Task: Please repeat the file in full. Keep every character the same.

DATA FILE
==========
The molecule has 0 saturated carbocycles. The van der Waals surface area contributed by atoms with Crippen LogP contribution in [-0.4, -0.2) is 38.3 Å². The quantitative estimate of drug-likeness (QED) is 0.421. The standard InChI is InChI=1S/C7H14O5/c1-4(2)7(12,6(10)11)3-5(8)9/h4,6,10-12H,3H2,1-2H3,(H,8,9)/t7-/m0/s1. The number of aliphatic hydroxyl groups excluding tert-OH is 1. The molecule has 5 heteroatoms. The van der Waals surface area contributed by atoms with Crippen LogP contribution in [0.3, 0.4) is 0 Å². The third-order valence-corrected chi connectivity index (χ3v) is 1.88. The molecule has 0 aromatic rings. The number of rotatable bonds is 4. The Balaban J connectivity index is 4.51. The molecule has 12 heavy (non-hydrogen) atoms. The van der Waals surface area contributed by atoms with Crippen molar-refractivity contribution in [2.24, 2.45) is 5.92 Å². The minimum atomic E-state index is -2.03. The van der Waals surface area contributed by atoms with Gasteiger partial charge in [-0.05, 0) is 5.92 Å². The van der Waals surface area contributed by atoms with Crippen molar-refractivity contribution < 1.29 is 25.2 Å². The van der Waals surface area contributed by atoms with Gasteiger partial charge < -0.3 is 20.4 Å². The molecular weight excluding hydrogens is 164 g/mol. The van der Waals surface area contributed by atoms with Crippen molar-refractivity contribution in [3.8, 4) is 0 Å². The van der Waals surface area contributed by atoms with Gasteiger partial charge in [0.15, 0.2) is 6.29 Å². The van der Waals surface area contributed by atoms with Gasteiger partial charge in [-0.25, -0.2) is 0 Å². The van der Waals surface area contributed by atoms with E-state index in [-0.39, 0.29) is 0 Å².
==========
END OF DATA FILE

The molecule has 0 saturated carbocycles. The van der Waals surface area contributed by atoms with Crippen LogP contribution in [-0.4, -0.2) is 38.3 Å². The quantitative estimate of drug-likeness (QED) is 0.421. The standard InChI is InChI=1S/C7H14O5/c1-4(2)7(12,6(10)11)3-5(8)9/h4,6,10-12H,3H2,1-2H3,(H,8,9)/t7-/m0/s1. The number of aliphatic hydroxyl groups excluding tert-OH is 1. The molecule has 5 heteroatoms. The van der Waals surface area contributed by atoms with Crippen LogP contribution in [0.3, 0.4) is 0 Å². The third-order valence-corrected chi connectivity index (χ3v) is 1.88. The molecule has 0 aromatic rings. The number of rotatable bonds is 4. The Balaban J connectivity index is 4.51. The molecule has 12 heavy (non-hydrogen) atoms. The van der Waals surface area contributed by atoms with Crippen molar-refractivity contribution in [2.24, 2.45) is 5.92 Å². The minimum atomic E-state index is -2.03. The van der Waals surface area contributed by atoms with Gasteiger partial charge in [-0.05, 0) is 5.92 Å². The van der Waals surface area contributed by atoms with Crippen molar-refractivity contribution < 1.29 is 25.2 Å². The van der Waals surface area contributed by atoms with Gasteiger partial charge < -0.3 is 20.4 Å². The molecular weight excluding hydrogens is 164 g/mol. The van der Waals surface area contributed by atoms with Crippen molar-refractivity contribution in [3.8, 4) is 0 Å². The van der Waals surface area contributed by atoms with Gasteiger partial charge in [0.15, 0.2) is 6.29 Å². The van der Waals surface area contributed by atoms with Gasteiger partial charge in [-0.25, -0.2) is 0 Å². The van der Waals surface area contributed by atoms with E-state index in [-0.39, 0.29) is 0 Å².